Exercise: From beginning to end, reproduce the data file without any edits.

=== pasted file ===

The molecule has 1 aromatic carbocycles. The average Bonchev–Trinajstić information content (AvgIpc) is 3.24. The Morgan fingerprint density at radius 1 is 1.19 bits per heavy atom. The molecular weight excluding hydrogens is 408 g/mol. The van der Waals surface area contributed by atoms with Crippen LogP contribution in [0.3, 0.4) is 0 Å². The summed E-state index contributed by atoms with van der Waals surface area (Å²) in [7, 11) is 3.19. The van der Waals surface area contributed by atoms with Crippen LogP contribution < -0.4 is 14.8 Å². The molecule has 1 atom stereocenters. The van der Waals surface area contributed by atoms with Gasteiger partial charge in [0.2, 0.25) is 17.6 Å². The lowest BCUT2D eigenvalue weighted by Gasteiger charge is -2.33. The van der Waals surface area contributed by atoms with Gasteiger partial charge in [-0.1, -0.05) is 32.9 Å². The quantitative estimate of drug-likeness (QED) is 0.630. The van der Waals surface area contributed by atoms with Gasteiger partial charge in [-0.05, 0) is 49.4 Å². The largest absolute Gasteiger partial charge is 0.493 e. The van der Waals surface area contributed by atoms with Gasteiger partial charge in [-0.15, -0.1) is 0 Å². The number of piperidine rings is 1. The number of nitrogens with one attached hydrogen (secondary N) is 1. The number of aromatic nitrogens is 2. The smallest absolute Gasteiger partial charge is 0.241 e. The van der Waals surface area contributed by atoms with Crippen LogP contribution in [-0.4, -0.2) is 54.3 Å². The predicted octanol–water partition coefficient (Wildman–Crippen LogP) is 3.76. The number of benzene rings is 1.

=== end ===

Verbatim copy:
The molecule has 1 aromatic carbocycles. The average Bonchev–Trinajstić information content (AvgIpc) is 3.24. The Morgan fingerprint density at radius 1 is 1.19 bits per heavy atom. The molecular weight excluding hydrogens is 408 g/mol. The van der Waals surface area contributed by atoms with Crippen LogP contribution in [0.3, 0.4) is 0 Å². The summed E-state index contributed by atoms with van der Waals surface area (Å²) in [7, 11) is 3.19. The van der Waals surface area contributed by atoms with Crippen LogP contribution < -0.4 is 14.8 Å². The molecule has 1 atom stereocenters. The van der Waals surface area contributed by atoms with Gasteiger partial charge in [0.2, 0.25) is 17.6 Å². The lowest BCUT2D eigenvalue weighted by Gasteiger charge is -2.33. The van der Waals surface area contributed by atoms with Gasteiger partial charge in [-0.1, -0.05) is 32.9 Å². The quantitative estimate of drug-likeness (QED) is 0.630. The van der Waals surface area contributed by atoms with Gasteiger partial charge in [-0.05, 0) is 49.4 Å². The largest absolute Gasteiger partial charge is 0.493 e. The van der Waals surface area contributed by atoms with Gasteiger partial charge in [-0.15, -0.1) is 0 Å². The number of piperidine rings is 1. The number of nitrogens with one attached hydrogen (secondary N) is 1. The number of aromatic nitrogens is 2. The smallest absolute Gasteiger partial charge is 0.241 e. The van der Waals surface area contributed by atoms with Crippen LogP contribution in [-0.4, -0.2) is 54.3 Å². The predicted octanol–water partition coefficient (Wildman–Crippen LogP) is 3.76. The number of benzene rings is 1.